This is why then-Sen. John KerryJohn KerryA bold, common sense UN move for the Trump administration Former Obama officials say Netanyahu turned down secret peace deal: AP How dealmaker Trump can resolve the Israeli-Palestinian conflict MORE (D-Mass.) heralded the MENA Incentive Fund as a “no-brainer” when it was first introduced, explaining that it would give the State Department “the flexibility to deal with unforeseen contingencies ... [and help to] empower moderates and reformers.” Effective U.S. policy in the region cannot be simply reactive. We must use every tool at our disposal to actively support the type of self-governance that millions of people in the Arab world demanded for themselves when they took to the streets during the Arab Spring. While fiscal politics have become nearly toxic, the president has correctly noted that “foreign assistance cannot be viewed as charity. It is fundamental to our national security, and any sensible long-term strategy to battle extremism.”
Convene serious hearings on a forward-looking Middle East strategy. House Republicans have been eager to use their oversight powers to convene hearing after hearing on issues surrounding Benghazi, Iran and Egypt. They could truly do a service to the country by applying that enthusiasm to convening a series of serious, substantive hearings on American grand strategy in the Middle East. Since 2009, the primary thrust of U.S. policy in the region has been to extricate ourselves from the wars in Iraq and Afghanistan and to suppress the threat of terrorism. While speaking recently about the so-called war on terror, Obama correctly identified that policy as being at a crossroads. “We must define the nature and scope of this struggle, or else it will define us,” he warned. And “to define that strategy, we must make decisions based not on fear, but hard-earned wisdom.”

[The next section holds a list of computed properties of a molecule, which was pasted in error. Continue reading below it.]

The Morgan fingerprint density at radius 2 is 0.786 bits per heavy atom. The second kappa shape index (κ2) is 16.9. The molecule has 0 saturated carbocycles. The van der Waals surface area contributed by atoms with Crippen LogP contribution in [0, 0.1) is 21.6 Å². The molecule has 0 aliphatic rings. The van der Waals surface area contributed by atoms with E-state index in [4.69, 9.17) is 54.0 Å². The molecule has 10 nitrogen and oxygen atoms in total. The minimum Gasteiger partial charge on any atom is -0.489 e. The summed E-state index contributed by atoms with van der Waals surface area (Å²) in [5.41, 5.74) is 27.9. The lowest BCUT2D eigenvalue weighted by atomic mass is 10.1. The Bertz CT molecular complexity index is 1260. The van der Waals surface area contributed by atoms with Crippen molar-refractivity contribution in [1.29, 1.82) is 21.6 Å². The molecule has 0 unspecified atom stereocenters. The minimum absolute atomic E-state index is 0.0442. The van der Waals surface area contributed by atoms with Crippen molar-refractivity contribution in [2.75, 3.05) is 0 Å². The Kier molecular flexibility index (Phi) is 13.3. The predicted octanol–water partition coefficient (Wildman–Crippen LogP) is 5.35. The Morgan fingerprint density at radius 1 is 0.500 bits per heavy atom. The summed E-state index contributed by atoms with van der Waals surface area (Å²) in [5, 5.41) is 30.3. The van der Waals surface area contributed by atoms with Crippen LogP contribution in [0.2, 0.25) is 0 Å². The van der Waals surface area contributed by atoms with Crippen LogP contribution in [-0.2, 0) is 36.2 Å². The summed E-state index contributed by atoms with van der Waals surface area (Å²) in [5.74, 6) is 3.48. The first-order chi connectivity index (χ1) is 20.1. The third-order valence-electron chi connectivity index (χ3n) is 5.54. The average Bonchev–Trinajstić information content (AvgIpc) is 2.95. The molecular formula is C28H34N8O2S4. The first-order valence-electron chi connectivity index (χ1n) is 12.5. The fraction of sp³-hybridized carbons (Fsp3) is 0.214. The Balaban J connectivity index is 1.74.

The Middle East and North Africa remain one of the last places on earth to truly embrace modernity, and the Arab Spring proved that business as usual will no longer suffice. Instead of pivoting away from the region, American policymakers must recognize that the United States will continue to have vital economic, security and geo-strategic interests in the Middle East for decades to come. It is past time for us to update our long-term approach to those countries so that it reflects real vision and a holistic understanding of how our goals there fit into our larger set of global interests. Congress has shown that they are adept at calling hearings. They should gather the brightest minds and call a few on this topic.
Speaking nearly four years ago in Cairo, Obama recognized both the challenges and opportunities facing the Arab word. “I know there are many — Muslim and non-Muslim — who question whether we can forge this new beginning. Some are eager to stoke the flames of division, and to stand in the way of progress. Some suggest that it isn't worth the effort — that we are fated to disagree, and civilizations are doomed to clash.” That is not the only path, however. If we are to secure American interests, act constructively in the world and see everyday people in the Middle East transcend the shackles of chaos and repression, we will need to move past petty division and find opportunities for bipartisanship, partnership, and productive engagement. Implementing these three policies can begin to forge that vital way forward.
Bosserman directs the MENA Initiative at NDN, formerly the New Democrat Network